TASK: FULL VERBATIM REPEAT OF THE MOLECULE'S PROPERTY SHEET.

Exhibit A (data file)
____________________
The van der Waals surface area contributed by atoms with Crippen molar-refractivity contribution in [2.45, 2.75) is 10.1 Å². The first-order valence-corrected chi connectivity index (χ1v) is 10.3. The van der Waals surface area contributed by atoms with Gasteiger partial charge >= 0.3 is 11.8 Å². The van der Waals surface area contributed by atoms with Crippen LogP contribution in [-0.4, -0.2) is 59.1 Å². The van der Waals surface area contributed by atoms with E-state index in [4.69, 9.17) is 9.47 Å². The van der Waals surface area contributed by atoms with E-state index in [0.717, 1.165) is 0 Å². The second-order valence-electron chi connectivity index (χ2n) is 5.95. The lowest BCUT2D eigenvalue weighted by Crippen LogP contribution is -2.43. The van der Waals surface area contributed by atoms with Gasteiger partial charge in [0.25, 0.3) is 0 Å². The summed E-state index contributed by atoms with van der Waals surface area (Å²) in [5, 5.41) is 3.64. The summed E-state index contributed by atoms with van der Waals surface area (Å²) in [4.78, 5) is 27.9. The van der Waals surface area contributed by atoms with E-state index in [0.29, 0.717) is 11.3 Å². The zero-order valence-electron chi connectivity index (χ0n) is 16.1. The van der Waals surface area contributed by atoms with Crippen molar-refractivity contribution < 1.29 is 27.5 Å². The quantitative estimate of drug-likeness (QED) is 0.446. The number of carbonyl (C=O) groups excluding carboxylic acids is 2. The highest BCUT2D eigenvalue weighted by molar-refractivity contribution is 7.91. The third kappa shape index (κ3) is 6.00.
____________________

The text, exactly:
The van der Waals surface area contributed by atoms with Crippen molar-refractivity contribution in [2.45, 2.75) is 10.1 Å². The first-order valence-corrected chi connectivity index (χ1v) is 10.3. The van der Waals surface area contributed by atoms with Gasteiger partial charge >= 0.3 is 11.8 Å². The van der Waals surface area contributed by atoms with Crippen LogP contribution in [-0.4, -0.2) is 59.1 Å². The van der Waals surface area contributed by atoms with E-state index in [4.69, 9.17) is 9.47 Å². The van der Waals surface area contributed by atoms with E-state index in [0.717, 1.165) is 0 Å². The second-order valence-electron chi connectivity index (χ2n) is 5.95. The lowest BCUT2D eigenvalue weighted by Crippen LogP contribution is -2.43. The van der Waals surface area contributed by atoms with Gasteiger partial charge in [0.25, 0.3) is 0 Å². The summed E-state index contributed by atoms with van der Waals surface area (Å²) in [5, 5.41) is 3.64. The summed E-state index contributed by atoms with van der Waals surface area (Å²) in [4.78, 5) is 27.9. The van der Waals surface area contributed by atoms with E-state index in [0.29, 0.717) is 11.3 Å². The zero-order valence-electron chi connectivity index (χ0n) is 16.1. The van der Waals surface area contributed by atoms with Crippen molar-refractivity contribution < 1.29 is 27.5 Å². The quantitative estimate of drug-likeness (QED) is 0.446. The number of carbonyl (C=O) groups excluding carboxylic acids is 2. The highest BCUT2D eigenvalue weighted by molar-refractivity contribution is 7.91. The third kappa shape index (κ3) is 6.00.